OTTAWA - Tourists headed to sunny Cuba this winter may want to think twice about visiting the Canadian embassy in Havana -- a new audit slams the operation for basic security problems.
The overcrowded, crumbling offices have failed to provide basic privacy or security, resulting in at least one assault.
"The Consular Program continues to operate without a booth to provide privacy and security when conducting interviews of clients," says the newly released audit, completed in June.
"This situation has already resulted in one known incident of assault on a consular staff member."
The lax security dates from at least 1997 when a previous inspection noted the same problems, which were not fixed for 12 years.
"Most of these issues have now been resolved," said Rodney Moore, a spokesman for the Foreign Affairs Department.
"The safety and security of Canadians visiting the embassy in Cuba is not a concern."
About 900,000 Canadians travel to Cuba each year, making it No. 5 on the list of holiday destinations for winter-weary Canucks.
The embassy's 15 Canadian-based staff process about 2,500 passport, citizenship and other legal applications each year, assisted by about 54 local Cuban employees.
The offices are also required to help Australian and Israeli citizens under agreements with those countries.
"There is no privacy for clients who must discuss private or sensitive matters," says the audit, with key passages censored.
Moore acknowledged that the section of the embassy that provides consular services is a scene of regular confrontations.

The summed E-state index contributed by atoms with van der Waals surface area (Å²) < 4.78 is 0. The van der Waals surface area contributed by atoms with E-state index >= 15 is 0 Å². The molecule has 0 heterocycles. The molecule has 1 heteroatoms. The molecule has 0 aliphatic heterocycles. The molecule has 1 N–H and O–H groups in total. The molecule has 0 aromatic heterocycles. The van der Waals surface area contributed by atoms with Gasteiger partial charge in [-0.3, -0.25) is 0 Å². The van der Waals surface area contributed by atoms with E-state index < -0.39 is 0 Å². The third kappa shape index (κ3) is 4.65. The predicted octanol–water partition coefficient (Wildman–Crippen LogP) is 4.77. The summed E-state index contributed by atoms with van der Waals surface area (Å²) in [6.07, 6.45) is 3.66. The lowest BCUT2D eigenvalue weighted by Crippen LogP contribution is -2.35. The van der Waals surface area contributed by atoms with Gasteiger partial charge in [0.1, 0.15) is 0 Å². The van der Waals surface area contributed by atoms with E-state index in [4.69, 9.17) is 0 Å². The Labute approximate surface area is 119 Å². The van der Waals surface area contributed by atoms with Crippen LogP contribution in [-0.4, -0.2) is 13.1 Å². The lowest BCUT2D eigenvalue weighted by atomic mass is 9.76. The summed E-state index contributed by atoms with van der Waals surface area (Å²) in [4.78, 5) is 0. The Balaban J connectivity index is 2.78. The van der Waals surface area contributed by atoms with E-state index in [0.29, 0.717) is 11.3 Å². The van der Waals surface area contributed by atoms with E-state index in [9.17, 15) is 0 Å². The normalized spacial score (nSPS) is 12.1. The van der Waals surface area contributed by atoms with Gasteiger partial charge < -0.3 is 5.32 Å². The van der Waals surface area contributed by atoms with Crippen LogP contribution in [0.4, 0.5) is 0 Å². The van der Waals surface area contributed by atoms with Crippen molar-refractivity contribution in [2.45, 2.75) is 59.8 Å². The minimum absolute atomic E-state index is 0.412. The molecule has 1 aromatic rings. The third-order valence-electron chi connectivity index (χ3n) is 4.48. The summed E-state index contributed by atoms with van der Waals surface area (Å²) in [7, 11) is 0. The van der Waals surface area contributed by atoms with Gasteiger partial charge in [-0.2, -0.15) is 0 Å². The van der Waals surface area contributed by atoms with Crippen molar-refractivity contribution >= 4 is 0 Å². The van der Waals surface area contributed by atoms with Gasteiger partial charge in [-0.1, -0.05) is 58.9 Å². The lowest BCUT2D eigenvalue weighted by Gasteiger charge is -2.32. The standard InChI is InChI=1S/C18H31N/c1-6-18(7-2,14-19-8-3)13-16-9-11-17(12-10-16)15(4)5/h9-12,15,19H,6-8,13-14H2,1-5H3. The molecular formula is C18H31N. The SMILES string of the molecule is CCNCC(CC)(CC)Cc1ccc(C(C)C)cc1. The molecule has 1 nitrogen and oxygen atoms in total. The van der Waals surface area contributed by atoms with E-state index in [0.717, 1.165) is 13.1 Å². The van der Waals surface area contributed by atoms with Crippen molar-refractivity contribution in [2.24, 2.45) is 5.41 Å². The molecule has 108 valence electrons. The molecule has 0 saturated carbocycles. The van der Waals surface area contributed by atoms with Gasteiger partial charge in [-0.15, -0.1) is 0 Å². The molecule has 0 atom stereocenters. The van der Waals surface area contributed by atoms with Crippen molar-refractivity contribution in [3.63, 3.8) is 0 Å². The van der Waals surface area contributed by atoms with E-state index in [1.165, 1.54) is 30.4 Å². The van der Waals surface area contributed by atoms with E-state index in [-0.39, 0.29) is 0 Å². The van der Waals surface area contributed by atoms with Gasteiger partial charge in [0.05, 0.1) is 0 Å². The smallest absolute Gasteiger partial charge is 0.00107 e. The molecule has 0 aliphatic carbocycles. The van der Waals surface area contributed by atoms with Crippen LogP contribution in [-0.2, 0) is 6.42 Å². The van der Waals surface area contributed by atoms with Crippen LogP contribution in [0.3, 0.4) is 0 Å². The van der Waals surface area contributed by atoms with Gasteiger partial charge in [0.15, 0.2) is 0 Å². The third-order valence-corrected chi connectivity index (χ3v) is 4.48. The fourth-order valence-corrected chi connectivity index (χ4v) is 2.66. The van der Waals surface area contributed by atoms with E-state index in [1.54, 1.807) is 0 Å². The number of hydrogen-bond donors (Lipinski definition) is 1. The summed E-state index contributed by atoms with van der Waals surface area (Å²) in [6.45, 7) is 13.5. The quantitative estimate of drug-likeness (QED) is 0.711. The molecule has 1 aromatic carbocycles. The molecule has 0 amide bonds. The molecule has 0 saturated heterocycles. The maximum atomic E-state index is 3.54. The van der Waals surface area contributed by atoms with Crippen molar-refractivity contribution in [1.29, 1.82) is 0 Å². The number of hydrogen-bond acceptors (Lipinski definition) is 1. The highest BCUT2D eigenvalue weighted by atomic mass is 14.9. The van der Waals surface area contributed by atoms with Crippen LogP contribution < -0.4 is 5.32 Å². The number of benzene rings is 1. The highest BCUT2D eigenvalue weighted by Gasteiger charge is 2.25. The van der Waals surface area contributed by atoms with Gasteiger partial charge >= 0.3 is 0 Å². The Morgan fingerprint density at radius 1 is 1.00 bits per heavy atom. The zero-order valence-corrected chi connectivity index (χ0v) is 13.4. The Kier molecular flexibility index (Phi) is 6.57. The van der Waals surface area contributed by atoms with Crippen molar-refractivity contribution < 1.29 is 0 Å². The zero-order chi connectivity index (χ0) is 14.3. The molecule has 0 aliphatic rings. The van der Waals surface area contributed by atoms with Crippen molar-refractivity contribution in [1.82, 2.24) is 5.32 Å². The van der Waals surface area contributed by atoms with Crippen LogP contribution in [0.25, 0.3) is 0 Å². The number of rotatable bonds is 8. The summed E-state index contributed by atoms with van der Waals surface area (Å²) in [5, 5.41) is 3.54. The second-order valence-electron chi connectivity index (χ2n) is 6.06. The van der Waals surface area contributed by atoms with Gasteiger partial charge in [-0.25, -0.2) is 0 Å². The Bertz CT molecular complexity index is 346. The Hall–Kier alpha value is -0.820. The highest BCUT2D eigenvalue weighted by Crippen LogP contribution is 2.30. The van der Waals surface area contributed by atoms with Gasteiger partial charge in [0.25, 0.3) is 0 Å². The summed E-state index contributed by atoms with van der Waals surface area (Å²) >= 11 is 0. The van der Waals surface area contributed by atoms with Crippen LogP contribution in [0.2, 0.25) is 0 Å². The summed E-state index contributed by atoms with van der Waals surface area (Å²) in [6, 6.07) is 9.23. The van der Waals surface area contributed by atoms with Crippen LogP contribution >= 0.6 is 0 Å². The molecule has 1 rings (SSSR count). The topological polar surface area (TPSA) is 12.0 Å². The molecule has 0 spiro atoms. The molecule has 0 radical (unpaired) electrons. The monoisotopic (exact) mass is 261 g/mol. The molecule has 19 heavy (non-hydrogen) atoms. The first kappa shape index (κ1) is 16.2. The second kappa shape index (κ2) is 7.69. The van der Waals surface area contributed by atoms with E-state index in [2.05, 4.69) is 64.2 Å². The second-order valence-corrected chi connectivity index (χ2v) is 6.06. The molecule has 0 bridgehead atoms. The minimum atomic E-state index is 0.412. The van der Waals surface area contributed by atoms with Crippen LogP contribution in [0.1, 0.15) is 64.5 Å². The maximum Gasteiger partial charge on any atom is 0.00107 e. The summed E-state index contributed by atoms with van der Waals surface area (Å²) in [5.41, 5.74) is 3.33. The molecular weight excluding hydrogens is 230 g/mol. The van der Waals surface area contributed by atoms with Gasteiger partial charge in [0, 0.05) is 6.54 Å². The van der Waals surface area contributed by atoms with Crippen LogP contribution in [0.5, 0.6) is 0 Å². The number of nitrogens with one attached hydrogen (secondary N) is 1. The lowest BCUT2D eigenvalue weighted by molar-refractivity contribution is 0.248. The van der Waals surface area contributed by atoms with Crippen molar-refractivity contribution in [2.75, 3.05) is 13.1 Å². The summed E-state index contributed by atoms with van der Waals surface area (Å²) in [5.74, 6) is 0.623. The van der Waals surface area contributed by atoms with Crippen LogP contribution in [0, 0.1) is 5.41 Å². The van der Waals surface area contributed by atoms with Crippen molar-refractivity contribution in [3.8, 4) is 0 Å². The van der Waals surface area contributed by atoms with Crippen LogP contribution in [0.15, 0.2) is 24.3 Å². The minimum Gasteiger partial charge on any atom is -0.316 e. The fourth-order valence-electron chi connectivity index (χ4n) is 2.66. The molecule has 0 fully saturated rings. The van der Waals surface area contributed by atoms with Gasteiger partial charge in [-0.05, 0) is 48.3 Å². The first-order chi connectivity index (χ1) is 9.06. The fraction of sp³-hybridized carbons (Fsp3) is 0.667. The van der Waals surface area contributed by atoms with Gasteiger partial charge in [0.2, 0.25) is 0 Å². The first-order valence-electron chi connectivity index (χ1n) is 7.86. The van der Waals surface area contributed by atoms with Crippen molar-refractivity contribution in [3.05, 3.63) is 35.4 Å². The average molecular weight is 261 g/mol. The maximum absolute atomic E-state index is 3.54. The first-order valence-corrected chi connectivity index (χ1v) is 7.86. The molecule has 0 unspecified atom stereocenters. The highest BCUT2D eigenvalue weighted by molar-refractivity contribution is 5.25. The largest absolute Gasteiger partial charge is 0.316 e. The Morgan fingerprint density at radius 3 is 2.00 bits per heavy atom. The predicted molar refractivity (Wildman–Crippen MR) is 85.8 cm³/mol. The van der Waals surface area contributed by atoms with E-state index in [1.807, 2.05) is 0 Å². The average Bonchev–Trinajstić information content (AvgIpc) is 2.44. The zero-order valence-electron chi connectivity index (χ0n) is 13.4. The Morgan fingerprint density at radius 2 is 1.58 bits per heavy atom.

"There are incidents of verbal abuse and, at a lower frequency, physical intimidation every year in our present set-up," he said in an email.
"Renovations to this section, including construction of a privacy booth, are being completed."
The first phase of the $3 million in renovations is expected to be completed in March, he added.
The auditors noted that because Cuba is a cash-based society, embassy employees must regularly transfer large numbers of bank notes to and from the local bank.
"The risk to staff who must transport and assume responsibility for large amounts of cash is also of concern," says the audit. The bank run "is common knowledge."
The embassy's 80 guards are paid with cash-stuffed envelopes, all of which are given to the head guard to distribute. "This practice not only places the head guard at risk but also places him in a position of power over his colleagues."
The report suggested mission staff simply do not take security seriously.
"The mission faces a range of security threats, yet it has an inactive committee on security. A number of recommendations of a previous security review remain unaddressed."
The auditors also found there was no mass evacuation plan should Canadian citizens need to be quickly removed from Cuba because of a "civil emergency or rapidly deteriorating security situation."
Moore said the security committee has since been reactivated and an evacuation plan drawn up.
Canada leased the embassy building from the Cuban government in 1962. The white-washed, two-storey structure, about 80 years old, is surrounded by palm trees and a tall wire fence. The building is readily identified by large satellite dishes sprouting from the flat-topped roof.
One bright spot in the audit is the official residence of the ambassador, currently Jean-Pierre Juneau.
The report says it is in good condition, thanks in part to the services of a senior servant, maid, cook and gardener, along with several guards.